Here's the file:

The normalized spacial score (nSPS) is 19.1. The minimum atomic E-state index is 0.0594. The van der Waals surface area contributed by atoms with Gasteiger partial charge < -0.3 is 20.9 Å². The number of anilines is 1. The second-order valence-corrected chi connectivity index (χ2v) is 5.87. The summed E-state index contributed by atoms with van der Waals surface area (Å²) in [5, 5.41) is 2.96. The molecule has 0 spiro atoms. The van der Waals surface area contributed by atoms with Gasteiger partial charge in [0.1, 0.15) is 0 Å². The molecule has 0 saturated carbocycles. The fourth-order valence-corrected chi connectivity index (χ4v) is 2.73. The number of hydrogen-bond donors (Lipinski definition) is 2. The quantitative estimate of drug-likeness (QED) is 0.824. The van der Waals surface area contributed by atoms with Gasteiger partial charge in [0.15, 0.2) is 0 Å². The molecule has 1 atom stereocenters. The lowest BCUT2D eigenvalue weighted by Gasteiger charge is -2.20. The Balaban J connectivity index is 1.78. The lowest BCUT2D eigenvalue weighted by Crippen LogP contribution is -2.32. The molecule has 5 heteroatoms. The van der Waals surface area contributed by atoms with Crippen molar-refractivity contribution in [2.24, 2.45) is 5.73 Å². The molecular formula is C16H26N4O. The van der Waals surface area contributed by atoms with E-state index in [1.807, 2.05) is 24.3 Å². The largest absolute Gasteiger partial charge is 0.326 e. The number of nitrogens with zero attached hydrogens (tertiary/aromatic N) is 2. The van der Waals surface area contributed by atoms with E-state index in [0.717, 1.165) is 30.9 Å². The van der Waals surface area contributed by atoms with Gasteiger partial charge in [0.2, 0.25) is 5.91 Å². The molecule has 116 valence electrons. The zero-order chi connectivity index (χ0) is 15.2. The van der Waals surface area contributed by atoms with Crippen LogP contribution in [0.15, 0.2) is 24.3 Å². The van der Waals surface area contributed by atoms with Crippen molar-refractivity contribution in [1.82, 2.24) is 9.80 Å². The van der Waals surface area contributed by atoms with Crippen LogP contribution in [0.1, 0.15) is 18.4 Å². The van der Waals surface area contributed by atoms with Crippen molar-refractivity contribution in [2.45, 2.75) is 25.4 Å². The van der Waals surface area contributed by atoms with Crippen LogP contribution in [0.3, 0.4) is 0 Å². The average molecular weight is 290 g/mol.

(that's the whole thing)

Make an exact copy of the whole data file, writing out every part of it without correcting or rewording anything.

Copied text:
The normalized spacial score (nSPS) is 19.1. The minimum atomic E-state index is 0.0594. The van der Waals surface area contributed by atoms with Gasteiger partial charge < -0.3 is 20.9 Å². The number of anilines is 1. The second-order valence-corrected chi connectivity index (χ2v) is 5.87. The summed E-state index contributed by atoms with van der Waals surface area (Å²) in [5, 5.41) is 2.96. The molecule has 0 spiro atoms. The van der Waals surface area contributed by atoms with Gasteiger partial charge in [0.1, 0.15) is 0 Å². The molecule has 0 saturated carbocycles. The fourth-order valence-corrected chi connectivity index (χ4v) is 2.73. The number of hydrogen-bond donors (Lipinski definition) is 2. The quantitative estimate of drug-likeness (QED) is 0.824. The van der Waals surface area contributed by atoms with Gasteiger partial charge in [0.15, 0.2) is 0 Å². The molecule has 1 atom stereocenters. The lowest BCUT2D eigenvalue weighted by Gasteiger charge is -2.20. The Balaban J connectivity index is 1.78. The lowest BCUT2D eigenvalue weighted by Crippen LogP contribution is -2.32. The molecule has 5 heteroatoms. The van der Waals surface area contributed by atoms with Crippen molar-refractivity contribution in [2.24, 2.45) is 5.73 Å². The molecular formula is C16H26N4O. The van der Waals surface area contributed by atoms with E-state index in [1.807, 2.05) is 24.3 Å². The largest absolute Gasteiger partial charge is 0.326 e. The number of nitrogens with zero attached hydrogens (tertiary/aromatic N) is 2. The van der Waals surface area contributed by atoms with E-state index in [0.717, 1.165) is 30.9 Å². The van der Waals surface area contributed by atoms with Gasteiger partial charge in [0.2, 0.25) is 5.91 Å². The molecule has 116 valence electrons. The zero-order chi connectivity index (χ0) is 15.2. The van der Waals surface area contributed by atoms with Crippen LogP contribution in [0.15, 0.2) is 24.3 Å². The van der Waals surface area contributed by atoms with Crippen molar-refractivity contribution in [1.82, 2.24) is 9.80 Å². The van der Waals surface area contributed by atoms with Crippen LogP contribution in [0.1, 0.15) is 18.4 Å². The van der Waals surface area contributed by atoms with Crippen molar-refractivity contribution in [2.45, 2.75) is 25.4 Å². The van der Waals surface area contributed by atoms with Crippen LogP contribution in [0.3, 0.4) is 0 Å². The average molecular weight is 290 g/mol.